Prepayment meter protections to be made mandatory
Energy suppliers have been banned from forcibly installing prepayment meters for people over 75 with no support in their house and homes with children aged under 2, thanks to new protections put in place by Ofgem.
The energy regulator has today confirmed that the Code of Practice for the involuntary installation of prepayment meters (PPMs) will be made mandatory. It has also extended protections even further to prevent involuntary installations for the most vulnerable households.
The voluntary PPM Code of Practice, which all energy companies signed up to in April, was put in place after evidence emerged of bad behaviour by suppliers severely affecting struggling customers.
Following a public consultation over the summer, the code will now become part of suppliers’ licence conditions, which if breached can result in enforcement action and substantial fines.
Initially, the no-install rule applied to customers aged 85 and over (with no other support in their home) or households with residents with severe health issues including terminal illnesses or those with a medical dependency on a warm home.
By dropping the upper age limit to include consumers aged 75 and over without support in the household and adding homes with very young children, Ofgem is ensuring that more people will be protected this winter.
Currently, no suppliers are carrying out involuntary installations and will face severe penalties if they do unless they meet strict criteria set by Ofgem. When suppliers do so, the new rules – which come into effect on 8 November after a mandatory 56-day notice period – will ensure they are acting in a fair and responsible way with involuntary installations used only as a last resort.
Neil Kenward, director for Strategy at Ofgem, said: “Protecting the most vulnerable consumers is at the heart of what we do, and this decision not only cements the protections Ofgem put in place for people deemed most at risk, it goes further to protect the most vulnerable households.
“Prepayment meters are an important payment method that help millions of households to manage their energy bills. But they are not suitable for everyone.
“Today’s enhanced rules are there to provide protection from bad practice while ensuring that when needed, and as a matter of last resort, suppliers are using involuntary installations in a fair and responsible way.
“Ofgem will be monitoring suppliers’ behaviour closely to ensure they are complying with the spirit and letter of these rules. If that is not the case we will not hesitate to take action.”
Ofgem said it intends to periodically review the rules to check that they are succeeding in their objective of protecting the most vulnerable without unsustainably increasing bad debt, which would add to customer bills.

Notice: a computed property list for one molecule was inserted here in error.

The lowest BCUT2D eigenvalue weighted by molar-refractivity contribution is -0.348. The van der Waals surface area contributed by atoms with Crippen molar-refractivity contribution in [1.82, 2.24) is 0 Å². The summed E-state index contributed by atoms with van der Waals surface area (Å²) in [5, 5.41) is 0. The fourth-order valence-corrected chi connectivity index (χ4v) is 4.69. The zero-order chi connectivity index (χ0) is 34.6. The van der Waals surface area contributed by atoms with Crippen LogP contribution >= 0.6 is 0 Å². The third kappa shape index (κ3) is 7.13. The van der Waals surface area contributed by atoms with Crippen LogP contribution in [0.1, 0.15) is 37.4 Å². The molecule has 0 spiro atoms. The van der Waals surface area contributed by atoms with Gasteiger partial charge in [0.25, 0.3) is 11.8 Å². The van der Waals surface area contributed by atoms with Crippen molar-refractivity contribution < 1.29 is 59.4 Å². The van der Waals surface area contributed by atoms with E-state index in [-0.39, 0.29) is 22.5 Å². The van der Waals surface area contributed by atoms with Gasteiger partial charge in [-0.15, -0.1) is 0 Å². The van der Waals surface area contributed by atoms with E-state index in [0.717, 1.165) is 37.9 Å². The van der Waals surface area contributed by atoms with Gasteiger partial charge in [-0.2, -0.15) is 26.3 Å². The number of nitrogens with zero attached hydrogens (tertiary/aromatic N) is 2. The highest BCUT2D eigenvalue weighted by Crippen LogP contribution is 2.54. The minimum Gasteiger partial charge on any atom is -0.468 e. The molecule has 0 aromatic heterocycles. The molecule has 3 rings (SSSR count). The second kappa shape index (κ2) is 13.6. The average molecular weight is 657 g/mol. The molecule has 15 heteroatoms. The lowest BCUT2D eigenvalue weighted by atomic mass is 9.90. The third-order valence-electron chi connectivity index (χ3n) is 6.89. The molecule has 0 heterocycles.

To inform Ofgem’s approach to PPMs, it commissioned independent research into the experiences of PPM consumers.
The research participants reported a lack of communication from suppliers about what to expect during installation or how to use a PPM. A number also said they felt intimidated when installation was carried out under warrant.
However, many respondents said it gave them control over their budget and removed the stress of receiving unexpectedly high bills based on supplier estimates. This view was expressed by people who had their PPM installed under warrant as well as those who chose to have a PPM installed.
Citizens Advice Scotland said the new rules are “riddled with loopholes”.
Director of impact David Hilferty said: “Any moves to tighten up the rules around the forced installations of PPMs are welcome, however this code of practice currently doesn’t go nearly far enough and is riddled with loopholes.
“The threshold which suppliers agree to not install meters is too high – for example households with children and many pensioners remain at risk from forced installations.
“For some PPM customers, energy is a luxury they can only afford in the first week or two of the month, and they then go without until the next payday.
“That’s unsustainable, unacceptable – but is the inescapable reality for many just now.
“We need a permanent ban on mandatory PPMs, whether that is physically installing them in people’s homes or remote switching a smart meter.
“People find themselves in debt because costs are too high and incomes are too low. That’s why we need to see a social tariff in the energy sector.
“Guidance needs to be understandable and clear so advice and advocacy bodies can achieve the right outcomes for consumers and suppliers understand their requirements.
“We have provided information to Ofgem to outline a number of concerns where more clarity is needed – it also means we can’t properly flag compliance concerns if we don’t understand the requirements.”